Before searching Google, take a look at these websites to learn some useful web search tips:
Site:http://www.ec.gc.ca/ climate change
Search for similar websites
[Keywords you want] -[Keyword you don't want]
climate change -conspiracy
Use quotation marks to search for a phrase or a specific term
Google and Google Scholar are both powerful and common search tools so why would you want to use a scholarly search tool/database instead of Google?
There are many reasons, but here are some important ones:
Google doesn’t index everything - and pages that Google hasn't indexed won't show up in your search (the deep web)
Anything hidden behind a log in may not be indexed
Website designers and programmers can put a "search engines keep out" sign in the site's computer code
Many PDFs can't be read (or at least not read correctly) by the indexing tool
Scholarly search engines index scholarly content - even using Google Scholar you will sometimes get non-scholarly content
Greater ability to narrow down you search. You can narrow Google searches down somewhat using Advanced Search or Google Scholar, but the ability to narrow down content is much, much greater in scholarly search engines.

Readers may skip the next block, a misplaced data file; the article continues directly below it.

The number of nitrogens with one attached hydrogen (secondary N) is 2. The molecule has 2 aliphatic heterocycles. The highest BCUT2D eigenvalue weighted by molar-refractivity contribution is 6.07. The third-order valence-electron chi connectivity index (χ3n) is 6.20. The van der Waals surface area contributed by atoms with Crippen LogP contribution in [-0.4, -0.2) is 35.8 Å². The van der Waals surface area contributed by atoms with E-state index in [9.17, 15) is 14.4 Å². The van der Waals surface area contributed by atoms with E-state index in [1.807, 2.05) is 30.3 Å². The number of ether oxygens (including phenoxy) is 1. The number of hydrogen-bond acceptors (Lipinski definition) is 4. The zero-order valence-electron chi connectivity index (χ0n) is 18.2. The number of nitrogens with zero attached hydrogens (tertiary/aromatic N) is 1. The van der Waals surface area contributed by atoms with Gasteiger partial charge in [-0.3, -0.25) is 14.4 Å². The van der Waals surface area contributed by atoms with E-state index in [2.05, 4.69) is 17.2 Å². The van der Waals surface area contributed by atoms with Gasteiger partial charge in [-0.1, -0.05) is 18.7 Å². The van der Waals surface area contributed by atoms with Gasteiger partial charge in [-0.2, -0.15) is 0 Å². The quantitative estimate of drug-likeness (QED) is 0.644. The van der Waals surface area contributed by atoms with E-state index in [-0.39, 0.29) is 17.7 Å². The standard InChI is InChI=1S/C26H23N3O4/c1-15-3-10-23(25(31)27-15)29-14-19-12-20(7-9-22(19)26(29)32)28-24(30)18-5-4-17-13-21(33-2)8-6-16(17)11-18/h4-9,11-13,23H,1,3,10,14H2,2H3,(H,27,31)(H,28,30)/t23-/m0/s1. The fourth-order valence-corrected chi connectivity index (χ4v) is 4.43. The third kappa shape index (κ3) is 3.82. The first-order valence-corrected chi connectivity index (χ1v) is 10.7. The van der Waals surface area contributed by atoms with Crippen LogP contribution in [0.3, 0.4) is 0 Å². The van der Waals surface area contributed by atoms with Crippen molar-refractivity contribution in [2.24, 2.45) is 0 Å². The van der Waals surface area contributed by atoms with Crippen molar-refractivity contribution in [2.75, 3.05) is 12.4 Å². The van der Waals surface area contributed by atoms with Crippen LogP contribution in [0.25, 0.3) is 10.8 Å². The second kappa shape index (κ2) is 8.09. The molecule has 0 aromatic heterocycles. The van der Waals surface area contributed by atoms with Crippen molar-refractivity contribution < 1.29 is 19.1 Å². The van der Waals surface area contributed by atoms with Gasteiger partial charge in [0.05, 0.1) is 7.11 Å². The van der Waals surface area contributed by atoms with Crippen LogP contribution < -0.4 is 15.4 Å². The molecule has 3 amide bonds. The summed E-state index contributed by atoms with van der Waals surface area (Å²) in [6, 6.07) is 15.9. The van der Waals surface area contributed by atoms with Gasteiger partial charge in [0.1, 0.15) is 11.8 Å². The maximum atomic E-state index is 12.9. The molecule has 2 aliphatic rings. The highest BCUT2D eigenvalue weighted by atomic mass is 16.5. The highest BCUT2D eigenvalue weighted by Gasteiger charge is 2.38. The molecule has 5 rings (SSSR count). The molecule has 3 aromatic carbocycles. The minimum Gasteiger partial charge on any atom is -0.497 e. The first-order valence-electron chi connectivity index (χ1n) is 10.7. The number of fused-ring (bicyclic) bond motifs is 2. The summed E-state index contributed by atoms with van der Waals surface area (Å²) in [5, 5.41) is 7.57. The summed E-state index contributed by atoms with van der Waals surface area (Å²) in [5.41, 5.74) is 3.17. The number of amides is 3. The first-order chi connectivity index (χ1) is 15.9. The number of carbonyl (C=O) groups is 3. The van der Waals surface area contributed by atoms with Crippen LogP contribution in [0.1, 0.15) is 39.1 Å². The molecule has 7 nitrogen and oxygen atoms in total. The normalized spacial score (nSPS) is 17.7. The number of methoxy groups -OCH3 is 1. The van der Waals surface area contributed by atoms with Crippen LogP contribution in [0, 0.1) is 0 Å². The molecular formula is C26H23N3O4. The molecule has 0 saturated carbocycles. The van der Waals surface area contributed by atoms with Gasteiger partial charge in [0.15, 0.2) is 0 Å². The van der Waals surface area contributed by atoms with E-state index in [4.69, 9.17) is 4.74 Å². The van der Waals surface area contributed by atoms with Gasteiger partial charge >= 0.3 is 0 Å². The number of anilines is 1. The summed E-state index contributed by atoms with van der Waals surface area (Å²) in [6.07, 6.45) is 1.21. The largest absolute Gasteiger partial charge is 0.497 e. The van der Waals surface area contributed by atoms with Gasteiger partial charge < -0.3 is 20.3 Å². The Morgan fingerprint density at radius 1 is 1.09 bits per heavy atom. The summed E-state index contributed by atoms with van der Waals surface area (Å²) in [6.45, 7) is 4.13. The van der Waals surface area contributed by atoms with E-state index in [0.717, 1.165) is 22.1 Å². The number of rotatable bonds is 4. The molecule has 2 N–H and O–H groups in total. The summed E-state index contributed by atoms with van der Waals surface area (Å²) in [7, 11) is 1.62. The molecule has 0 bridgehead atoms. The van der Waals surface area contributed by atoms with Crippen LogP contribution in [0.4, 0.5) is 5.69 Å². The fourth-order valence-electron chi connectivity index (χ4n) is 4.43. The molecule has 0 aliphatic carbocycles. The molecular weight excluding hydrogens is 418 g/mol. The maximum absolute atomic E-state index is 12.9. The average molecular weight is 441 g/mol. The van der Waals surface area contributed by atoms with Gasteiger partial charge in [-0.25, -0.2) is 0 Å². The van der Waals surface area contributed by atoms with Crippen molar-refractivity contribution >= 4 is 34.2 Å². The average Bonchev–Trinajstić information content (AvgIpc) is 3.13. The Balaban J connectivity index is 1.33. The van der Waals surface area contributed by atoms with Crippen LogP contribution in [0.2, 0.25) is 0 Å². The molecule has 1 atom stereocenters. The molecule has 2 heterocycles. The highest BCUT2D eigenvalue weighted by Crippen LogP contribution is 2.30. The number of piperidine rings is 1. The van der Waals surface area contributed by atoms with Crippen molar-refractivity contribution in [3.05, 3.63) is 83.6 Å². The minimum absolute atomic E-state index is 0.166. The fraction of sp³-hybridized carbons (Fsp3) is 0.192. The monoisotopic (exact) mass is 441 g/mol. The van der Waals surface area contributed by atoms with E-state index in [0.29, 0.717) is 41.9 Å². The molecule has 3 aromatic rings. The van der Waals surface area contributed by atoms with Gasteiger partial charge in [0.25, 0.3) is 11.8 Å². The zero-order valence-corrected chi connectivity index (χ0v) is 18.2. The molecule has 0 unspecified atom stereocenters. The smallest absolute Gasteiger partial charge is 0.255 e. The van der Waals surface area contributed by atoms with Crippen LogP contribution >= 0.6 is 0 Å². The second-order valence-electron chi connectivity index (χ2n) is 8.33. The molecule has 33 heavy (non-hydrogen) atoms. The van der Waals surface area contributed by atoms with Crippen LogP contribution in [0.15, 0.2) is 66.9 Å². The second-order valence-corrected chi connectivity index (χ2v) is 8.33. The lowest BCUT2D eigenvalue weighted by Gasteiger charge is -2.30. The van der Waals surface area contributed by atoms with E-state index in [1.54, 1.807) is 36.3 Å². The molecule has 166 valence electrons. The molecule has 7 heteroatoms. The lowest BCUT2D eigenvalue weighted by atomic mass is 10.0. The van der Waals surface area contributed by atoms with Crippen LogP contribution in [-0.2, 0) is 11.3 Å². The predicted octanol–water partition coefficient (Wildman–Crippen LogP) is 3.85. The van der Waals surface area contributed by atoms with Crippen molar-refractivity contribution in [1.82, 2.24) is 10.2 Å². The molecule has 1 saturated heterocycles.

Chemical structure searching. If you are searching for a chemical structure then there are tools to search using something other than an image search.
As a member of the University of Toronto community you can use scholarly search tools for free like Web of Science, Scopus, etc.
Anyone can publish on the internet but it can be a great resource to give you an idea of current issues in sports management and health.
Resources found in the library have gone through an evaluation process before they get to you. If you choose to use the internet for research, you need to evaluate the information yourself by asking these questions:
Although this list of questions is not exhaustive, do you feel confident that the information presented on the website you are evaulating is of use for you and your research?
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